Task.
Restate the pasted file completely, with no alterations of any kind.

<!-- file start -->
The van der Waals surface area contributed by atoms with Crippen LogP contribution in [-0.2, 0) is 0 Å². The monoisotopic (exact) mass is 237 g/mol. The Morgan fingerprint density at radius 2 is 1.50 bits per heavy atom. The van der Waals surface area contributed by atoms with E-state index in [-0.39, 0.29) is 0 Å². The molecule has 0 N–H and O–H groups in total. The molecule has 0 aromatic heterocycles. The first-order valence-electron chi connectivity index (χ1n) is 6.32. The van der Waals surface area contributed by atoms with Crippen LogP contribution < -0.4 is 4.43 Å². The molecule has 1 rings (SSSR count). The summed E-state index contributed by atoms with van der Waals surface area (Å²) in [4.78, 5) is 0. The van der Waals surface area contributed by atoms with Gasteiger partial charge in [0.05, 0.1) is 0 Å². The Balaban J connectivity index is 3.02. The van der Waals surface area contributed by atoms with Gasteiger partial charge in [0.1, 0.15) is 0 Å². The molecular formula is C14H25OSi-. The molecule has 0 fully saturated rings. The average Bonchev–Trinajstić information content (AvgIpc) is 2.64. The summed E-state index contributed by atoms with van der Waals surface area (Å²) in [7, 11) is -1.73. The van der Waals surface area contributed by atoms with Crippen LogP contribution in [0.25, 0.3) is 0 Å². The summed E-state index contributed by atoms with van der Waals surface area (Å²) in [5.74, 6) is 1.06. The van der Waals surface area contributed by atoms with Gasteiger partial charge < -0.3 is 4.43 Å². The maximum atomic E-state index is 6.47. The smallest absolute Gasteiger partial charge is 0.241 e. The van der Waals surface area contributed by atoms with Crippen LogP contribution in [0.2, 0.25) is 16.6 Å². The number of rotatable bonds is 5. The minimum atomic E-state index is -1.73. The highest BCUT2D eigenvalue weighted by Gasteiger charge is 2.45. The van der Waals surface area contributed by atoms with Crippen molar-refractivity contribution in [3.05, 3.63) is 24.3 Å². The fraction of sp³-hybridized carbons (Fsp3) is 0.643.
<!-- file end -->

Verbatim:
The van der Waals surface area contributed by atoms with Crippen LogP contribution in [-0.2, 0) is 0 Å². The monoisotopic (exact) mass is 237 g/mol. The Morgan fingerprint density at radius 2 is 1.50 bits per heavy atom. The van der Waals surface area contributed by atoms with E-state index in [-0.39, 0.29) is 0 Å². The molecule has 0 N–H and O–H groups in total. The molecule has 0 aromatic heterocycles. The first-order valence-electron chi connectivity index (χ1n) is 6.32. The van der Waals surface area contributed by atoms with Crippen LogP contribution < -0.4 is 4.43 Å². The molecule has 1 rings (SSSR count). The summed E-state index contributed by atoms with van der Waals surface area (Å²) in [4.78, 5) is 0. The van der Waals surface area contributed by atoms with Gasteiger partial charge in [0.05, 0.1) is 0 Å². The Balaban J connectivity index is 3.02. The van der Waals surface area contributed by atoms with Gasteiger partial charge in [0.1, 0.15) is 0 Å². The molecular formula is C14H25OSi-. The molecule has 0 fully saturated rings. The average Bonchev–Trinajstić information content (AvgIpc) is 2.64. The summed E-state index contributed by atoms with van der Waals surface area (Å²) in [7, 11) is -1.73. The van der Waals surface area contributed by atoms with Crippen LogP contribution in [0.25, 0.3) is 0 Å². The summed E-state index contributed by atoms with van der Waals surface area (Å²) in [5.74, 6) is 1.06. The van der Waals surface area contributed by atoms with Gasteiger partial charge < -0.3 is 4.43 Å². The maximum atomic E-state index is 6.47. The smallest absolute Gasteiger partial charge is 0.241 e. The van der Waals surface area contributed by atoms with Crippen LogP contribution in [0.2, 0.25) is 16.6 Å². The number of rotatable bonds is 5. The minimum atomic E-state index is -1.73. The highest BCUT2D eigenvalue weighted by Gasteiger charge is 2.45. The van der Waals surface area contributed by atoms with Crippen molar-refractivity contribution in [3.05, 3.63) is 24.3 Å². The fraction of sp³-hybridized carbons (Fsp3) is 0.643.